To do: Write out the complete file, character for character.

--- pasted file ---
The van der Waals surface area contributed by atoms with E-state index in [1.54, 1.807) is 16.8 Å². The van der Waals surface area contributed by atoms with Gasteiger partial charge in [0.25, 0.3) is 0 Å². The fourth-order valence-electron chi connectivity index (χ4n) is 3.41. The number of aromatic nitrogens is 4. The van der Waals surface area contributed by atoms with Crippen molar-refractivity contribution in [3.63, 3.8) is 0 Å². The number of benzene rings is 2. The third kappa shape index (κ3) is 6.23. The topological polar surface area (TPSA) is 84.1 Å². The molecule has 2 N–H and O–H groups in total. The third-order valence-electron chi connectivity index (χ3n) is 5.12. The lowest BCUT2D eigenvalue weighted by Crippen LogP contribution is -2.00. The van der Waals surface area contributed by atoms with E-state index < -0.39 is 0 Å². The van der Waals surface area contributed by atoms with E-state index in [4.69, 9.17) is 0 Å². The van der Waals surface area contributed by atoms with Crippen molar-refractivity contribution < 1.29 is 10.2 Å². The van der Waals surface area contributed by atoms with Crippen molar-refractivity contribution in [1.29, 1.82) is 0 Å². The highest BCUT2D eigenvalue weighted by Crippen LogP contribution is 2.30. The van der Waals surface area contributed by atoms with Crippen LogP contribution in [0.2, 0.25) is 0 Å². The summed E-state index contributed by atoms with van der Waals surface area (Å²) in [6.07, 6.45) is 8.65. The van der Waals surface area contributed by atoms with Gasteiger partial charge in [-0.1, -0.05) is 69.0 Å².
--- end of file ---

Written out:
The van der Waals surface area contributed by atoms with E-state index in [1.54, 1.807) is 16.8 Å². The van der Waals surface area contributed by atoms with Gasteiger partial charge in [0.25, 0.3) is 0 Å². The fourth-order valence-electron chi connectivity index (χ4n) is 3.41. The number of aromatic nitrogens is 4. The van der Waals surface area contributed by atoms with Crippen molar-refractivity contribution in [3.63, 3.8) is 0 Å². The number of benzene rings is 2. The third kappa shape index (κ3) is 6.23. The topological polar surface area (TPSA) is 84.1 Å². The molecule has 2 N–H and O–H groups in total. The third-order valence-electron chi connectivity index (χ3n) is 5.12. The lowest BCUT2D eigenvalue weighted by Crippen LogP contribution is -2.00. The van der Waals surface area contributed by atoms with E-state index < -0.39 is 0 Å². The van der Waals surface area contributed by atoms with E-state index in [4.69, 9.17) is 0 Å². The van der Waals surface area contributed by atoms with Crippen molar-refractivity contribution < 1.29 is 10.2 Å². The van der Waals surface area contributed by atoms with Crippen molar-refractivity contribution in [1.29, 1.82) is 0 Å². The highest BCUT2D eigenvalue weighted by Crippen LogP contribution is 2.30. The van der Waals surface area contributed by atoms with Crippen LogP contribution in [0.2, 0.25) is 0 Å². The summed E-state index contributed by atoms with van der Waals surface area (Å²) in [6.07, 6.45) is 8.65. The van der Waals surface area contributed by atoms with Gasteiger partial charge in [-0.1, -0.05) is 69.0 Å².